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RL resupply in CM-style engagements

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I've been following the forum since the early days of CMBO, but mostly I've found my answers with the search button so I haven't needed to post anything (even saves time compared to waiting for answers smile.gif ). However, here's something I've never quite found out:

Ammo shortage is a serious problem. Especially in the longer battles. My question is: How did the real world armies deal with this? What kind of time scale would you need to resupply forward squads/platoons/companies/battalions? Did individual companies carry extra ammo and dump it at the at the forming up point? How much extra supplies did the battalions carry with them? How close was the field train? How.. okay, I guess you get the picture.

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In the CW, ammunition was kept in an ammunition dump overseen by the Regimental Quartermaster Sergeant, with ultimate responsibility being the Quartermaster's. The Regimental Sergeant Major also had the duty of getting ammo forward to the companies.

The companies each had a Company Quartermaster Sergeant, who also had a company ammo point. The Company Sergeant Major would assist with getting ammunition forward; his other duties were getting wounded and prisoners back, rations and water up.

Individual resupply was probably done by runners, though the CSM would likely endeavour to get ammo as far forward as possible in his carrier, or using locally procured transport in rough terrain (mules in Italy, for example).

The battalion was divided into F Echelon, A Echelon and B Echelon (this was the "field train", as you refer to it and which I think was the German term).

"F" (for "fighting") Echelon consisted of the rifle companies and support companies, and were located in the front line. As well, fighting transport and supplies, along with battalion headquarters, were considered part of "F" Echelon.

"A" Echelon was located three to five miles behind "F" echelon and held quartermaster stores, repair equipment, spare transport and supplies, the rear battalion HQ (where records were kept; the paymaster was also located here). "A" echelon was under brigade control.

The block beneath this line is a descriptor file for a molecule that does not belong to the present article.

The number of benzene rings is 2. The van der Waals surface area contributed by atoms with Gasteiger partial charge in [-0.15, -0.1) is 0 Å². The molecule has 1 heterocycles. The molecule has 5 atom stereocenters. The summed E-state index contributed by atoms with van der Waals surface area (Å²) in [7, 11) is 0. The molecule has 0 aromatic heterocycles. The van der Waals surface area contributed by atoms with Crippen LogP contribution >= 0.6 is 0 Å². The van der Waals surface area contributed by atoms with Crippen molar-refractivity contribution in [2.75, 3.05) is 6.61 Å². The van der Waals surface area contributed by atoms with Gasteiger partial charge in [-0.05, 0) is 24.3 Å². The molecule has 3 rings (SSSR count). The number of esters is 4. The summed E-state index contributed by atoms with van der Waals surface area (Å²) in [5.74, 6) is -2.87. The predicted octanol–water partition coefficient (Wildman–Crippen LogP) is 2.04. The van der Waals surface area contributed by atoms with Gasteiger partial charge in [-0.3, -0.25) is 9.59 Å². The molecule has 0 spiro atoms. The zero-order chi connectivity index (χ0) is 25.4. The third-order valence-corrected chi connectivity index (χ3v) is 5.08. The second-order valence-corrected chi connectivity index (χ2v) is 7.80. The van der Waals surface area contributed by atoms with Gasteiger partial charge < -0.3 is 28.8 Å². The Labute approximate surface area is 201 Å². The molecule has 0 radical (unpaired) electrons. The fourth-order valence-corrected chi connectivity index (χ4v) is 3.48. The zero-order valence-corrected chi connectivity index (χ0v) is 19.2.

"B" Echelon, under divisional control, held the Headquarters Company headquarters, dental staff, personnel Left Out of Battle (LOB - see below), and was where kit was stored.

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We use ammo much more rapidly in CM than they did in the real deal. A typical basic load might last men days in moderate combat. In heavy fighting, ammo resupply by runner might be necessary for the hardest fighting units in a few hours, but not in 20-30 minutes. This is largely a function of the abstractions involved in "% exposure" as a way of modeling the effect of cover on firepower. Its main effect was not to "catch" bullets thrown before they reached the target, but to prevent shots from being fired in the first place. I've suggested in the past, as a tweak in the correct direction (but arugably, smaller than needed), that ammo expenditure be probabilistic, going like the square root of the target's % exposed.

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Most infantry units redistributed ammo amongst the squad also - in the CW, everyone carried Bren Gun magazines, for example, the Germans shared out the MG ammo in the form of linked belts or even boxes - using the same calibre rifle ammo meant that you could refill rifles/MGs using each other's ammo.

SMGs in most first line (not SMG) squads were not really an issue as the squad leader was often the only one to have one, and he was busy directing the squad and not using his .45 or 9mm pistol ammo.

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